Early childhood offers a critical window of opportunity to shape the trajectory of a child’s holistic development and build a foundation for their future. As children grow older and their brains mature, they learn increasingly complex skills and become progressively more independent. However, children can develop at different paces and may reach developmental milestones at different times. Child development also varies across cultures and environments, since expectations and parenting strategies may differ not only across countries but also across cultural, ethnic or religious groups within the same country. Despite some variations, all children can greatly benefit from enriching environments to nourish their developing brains and fuel their growing bodies.
Measuring children’s development is a complex undertaking. In order to capture information on children’s achievement of developmental milestones across countries, UNICEF, along with a technical advisory group, developed a set of specific questions to be posed to mothers/caregivers to measure the overall status of children within the domains of physical development, literacy-numeracy, social-emotional development and learning.31 This 10-item index – the Early Childhood Development Index, or ECDI – was added to the Multiple Indicator Cluster Surveys in 2009, and has since been used in over 70 countries.
31 For more information on the background of the ECDI, please see: Loizillon, A., N. Petrowski, P. Britto and C. Cappa (2017). Development of the Early Childhood Development Index in MICS surveys. MICS Methodological Papers, No. 6, Data and Analytics Section, Division of Data, Research and Policy, UNICEF New York.
The importance of Early Childhood Development (ECD) as a necessary and central component of global and national child development has been recognized by the international community through the inclusion of a dedicated target (4.2) and indicator (4.2.1) within the Sustainable Development Goals (SDGs). Until the development of a new measure, the ECDI has been used so far as a proxy indicator (children aged 36 to 59 months who are developmentally on track in at least three of the following four domains: literacy-numeracy, physical, social-emotional and learning32) for global reporting on indicator 4.2.1, Proportion of children aged 24-59 months who are developmentally on track in health, learning and psychosocial well-being.
32 The four domains are defined as follows: (1) Literacy-numeracy: Children are identified as being developmentally on track if they can do at least two of the following: identify/name at least 10 letters of the alphabet; read at least 4 simple, popular words; and/or know the name and recognize the symbols of all numbers from 1 to 10. (2) Physical: If the child can pick up a small object with two fingers, like a stick or rock from the ground, and/or the mother/primary caregiver does not indicate that the child is sometimes too sick to play, then the child is regarded as being developmentally on track in the physical domain. (3) Social-emotional: The child is considered developmentally on track if two of the following are true: The child gets along well with other children; the child does not kick, bite or hit other children; and the child does not get distracted easily. (4) Learning: If the child follows simple directions on how to do something correctly and/or when given something to do, and is able to do it independently, then the child is considered to be developmentally on track in the learning domain.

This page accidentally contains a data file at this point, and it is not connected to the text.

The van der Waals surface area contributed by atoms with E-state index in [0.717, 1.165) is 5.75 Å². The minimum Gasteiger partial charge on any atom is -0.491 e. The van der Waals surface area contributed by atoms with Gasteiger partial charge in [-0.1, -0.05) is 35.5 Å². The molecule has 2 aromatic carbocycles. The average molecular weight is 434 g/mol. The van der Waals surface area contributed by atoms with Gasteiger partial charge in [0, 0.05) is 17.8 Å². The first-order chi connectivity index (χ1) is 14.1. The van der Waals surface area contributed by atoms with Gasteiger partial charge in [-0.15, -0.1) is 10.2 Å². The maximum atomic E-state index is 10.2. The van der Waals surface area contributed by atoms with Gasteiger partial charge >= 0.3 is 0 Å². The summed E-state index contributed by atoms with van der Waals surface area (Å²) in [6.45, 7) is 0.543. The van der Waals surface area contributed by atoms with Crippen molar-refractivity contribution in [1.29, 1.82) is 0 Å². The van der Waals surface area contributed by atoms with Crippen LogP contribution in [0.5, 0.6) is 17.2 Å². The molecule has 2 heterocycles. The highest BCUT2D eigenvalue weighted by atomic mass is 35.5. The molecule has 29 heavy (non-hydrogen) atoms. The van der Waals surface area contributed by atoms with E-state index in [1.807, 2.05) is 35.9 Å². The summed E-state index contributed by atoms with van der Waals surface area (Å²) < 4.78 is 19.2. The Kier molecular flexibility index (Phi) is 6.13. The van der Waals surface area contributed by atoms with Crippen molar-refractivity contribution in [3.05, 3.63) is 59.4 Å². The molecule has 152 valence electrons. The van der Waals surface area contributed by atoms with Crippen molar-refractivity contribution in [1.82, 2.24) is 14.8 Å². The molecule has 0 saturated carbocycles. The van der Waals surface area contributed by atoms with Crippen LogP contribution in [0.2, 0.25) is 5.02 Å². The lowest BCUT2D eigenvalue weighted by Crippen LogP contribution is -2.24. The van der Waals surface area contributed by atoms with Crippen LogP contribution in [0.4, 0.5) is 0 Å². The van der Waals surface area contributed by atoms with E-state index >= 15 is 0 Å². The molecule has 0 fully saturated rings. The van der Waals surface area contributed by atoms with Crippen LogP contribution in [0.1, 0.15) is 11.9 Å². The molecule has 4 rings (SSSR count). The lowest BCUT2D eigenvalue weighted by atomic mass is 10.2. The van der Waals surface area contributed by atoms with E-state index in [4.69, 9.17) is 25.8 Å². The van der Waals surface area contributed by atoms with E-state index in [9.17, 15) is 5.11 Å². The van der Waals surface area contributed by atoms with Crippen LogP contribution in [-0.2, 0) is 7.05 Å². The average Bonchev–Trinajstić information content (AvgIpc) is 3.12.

Of the countries in the UNECE region, only 1 in 5 (12 out of 56) have comparable data for global monitoring and reporting on SDG 4.2.1. In those 12 countries, more than 7 in 10 children aged 3 and 4 are developmentally on track, with levels exceeding 90 per cent in Turkmenistan, Bosnia and Herzegovina and Serbia. In all countries with data, children fare worse in literacy-numeracy compared to other domains.
Percentage of children aged 36 to 59 months who are developmentally on track in at least three of the following four domains: literacy-numeracy, physical, social-emotional and learning
Although the ECDI was one of the first international population-based measures of early childhood development, it did not cover the domains outlined in the SDG indicator formulation and was designed only for children aged three to four years.
Therefore, UNICEF, as custodian agency of 4.2.1, was tasked with leading methodological work to develop a new universal measure of early childhood development outcomes aligned with the SDG indicator formulation. Over a period of five years, a sequence of carefully planned technical steps were executed, incorporating both qualitative and quantitative methods to identify the best way to measure indicator 4.2.1. The process involved extensive consultations with experts, partner agencies and national statistical authorities. The result is the Early Childhood Development Index 2030 (ECDI2030).
The ECDI2030 captures the achievement of key developmental milestones by children between the ages of 24 and 59 months. Mothers or primary caregivers are asked 20 questions about the way their children behave in certain everyday situations, and the skills and knowledge they have acquired.
The ECDI2030 addresses the need for nationally representative and internationally comparable data on early childhood development, collected in a standardized way. The module can be integrated into existing national data collection efforts. It is accompanied by standard guidance and a framework for technical assistance to support data collection. And because the data can be disaggregated by key demographics and subnational areas, the use of this measure can also help advance the SDG commitment to leave no one behind. Data generated through the ECDI2030 will be used for global reporting on SDG 4.2.1 as countries begin to implement the new measure, thus replacing the ECDI.